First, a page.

(II) through which the payment network provider would complete such payment transactions.
(ii) NO DUTY TO MONITOR- A payment network provider shall be considered to be in compliance with clause (i) if it takes action described in that clause with respect to accounts it has as of the date on which a copy of the order is served, or as of the date on which the order is amended under subsection (e).
(D) INTERNET ADVERTISING SERVICES-
(i) REQUIRED ACTIONS- An Internet advertising service that contracts to provide advertising to or for the foreign infringing site, or portion thereof, that is subject to the order, or that knowingly serves advert
Comment by wiffledust on January 21, 2012 at 7:42pm

you'd have to know something about web sites to know just how capricious this is but this is referencing below:

(b) Action by the Attorney General-
(1) IN PERSONAM- The Attorney General may commence an in personam action against--
(A) a registrant of a domain name used by a foreign infringing site; or
(B) an owner or operator of a foreign infringing site.
(2) IN REM- If through due diligence the Attorney General is unable to find a person described in subparagraph (A) or (B) of paragraph (1), or no such person found has an address within a judicial district of the United States, the Attorney General may commence an in rem action against a foreign infringing site or the foreign domain name used by such site.
(3) NOTICE- Upon commencing an action under this subsection, the Attorney General shall send a notice of the alleged violation and intent to proceed under this section--
(A) to the registrant of the domain name of the Internet site--
(i) at the postal and electronic mail addresses appearing in the applicable publicly accessible database of registrations, if any, and to the extent such addresses are reasonably available; and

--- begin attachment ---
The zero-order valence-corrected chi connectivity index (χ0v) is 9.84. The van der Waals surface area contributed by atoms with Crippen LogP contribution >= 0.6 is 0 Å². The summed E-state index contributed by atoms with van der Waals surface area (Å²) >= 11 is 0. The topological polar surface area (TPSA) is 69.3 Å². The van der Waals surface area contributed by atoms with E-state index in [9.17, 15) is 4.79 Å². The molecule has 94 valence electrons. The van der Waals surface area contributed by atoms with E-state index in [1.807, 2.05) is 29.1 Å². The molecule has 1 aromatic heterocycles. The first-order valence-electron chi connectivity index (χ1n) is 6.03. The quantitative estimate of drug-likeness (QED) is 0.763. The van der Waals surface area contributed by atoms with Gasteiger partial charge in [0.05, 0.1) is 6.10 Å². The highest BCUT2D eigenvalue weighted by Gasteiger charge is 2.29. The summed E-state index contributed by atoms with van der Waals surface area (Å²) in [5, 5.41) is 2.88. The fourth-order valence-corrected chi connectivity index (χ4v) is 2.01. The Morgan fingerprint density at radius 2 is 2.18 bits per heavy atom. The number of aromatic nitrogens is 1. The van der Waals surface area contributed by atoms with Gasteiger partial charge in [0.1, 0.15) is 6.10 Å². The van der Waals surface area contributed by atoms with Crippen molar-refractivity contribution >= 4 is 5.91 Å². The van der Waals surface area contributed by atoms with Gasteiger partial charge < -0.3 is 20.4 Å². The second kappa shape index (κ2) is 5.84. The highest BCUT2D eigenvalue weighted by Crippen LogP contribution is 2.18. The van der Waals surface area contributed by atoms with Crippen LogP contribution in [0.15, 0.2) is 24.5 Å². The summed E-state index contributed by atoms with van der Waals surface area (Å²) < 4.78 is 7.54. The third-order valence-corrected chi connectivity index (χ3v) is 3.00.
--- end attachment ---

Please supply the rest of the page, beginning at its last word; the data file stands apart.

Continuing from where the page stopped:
(ii) via the postal and electronic mail addresses of the registrar, registry, or other domain name registration authority that registered or assigned the domain name of the Internet site, to the extent such addresses are reasonably available; or
(B) to the owner or operator of the Internet site--
(i) at the primary postal and electronic mail addresses for such owner or operator that is provided on the Internet site, if any, and to the extent such addresses are reasonably available; or
(ii) if there is no domain name of the Internet site, via the postal and electronic mail addresses of the Internet Protocol allocation entity appearing in the applicable publicly accessible database of allocations and assignments, if any, and to the extent such addresses are reasonably available; or
(C) in any other such form as the court may provide, including as may be required by rule 4(f) of the Federal Rules of Civil Procedure.
(4) SERVICE OF PROCESS- For purposes of this section, the actions described in this subsection shall constitute service of process.
(5) RELIEF- On application of the Attorney General following the commencement of an action under this section, the court may issue a temporary restraining order, a preliminary injunction, or an injunction, in accordance with rule 65 of the Federal Rules of Civil Procedure, against a registrant of a domain name used by the foreign infringing site or an owner or operator of the foreign infringing site or, in an action brought in rem under paragraph (2), against the foreign infringing site or a portion of such site, or the domain name used by such site, to cease and desist from undertaking any further activity as a foreign infringing site.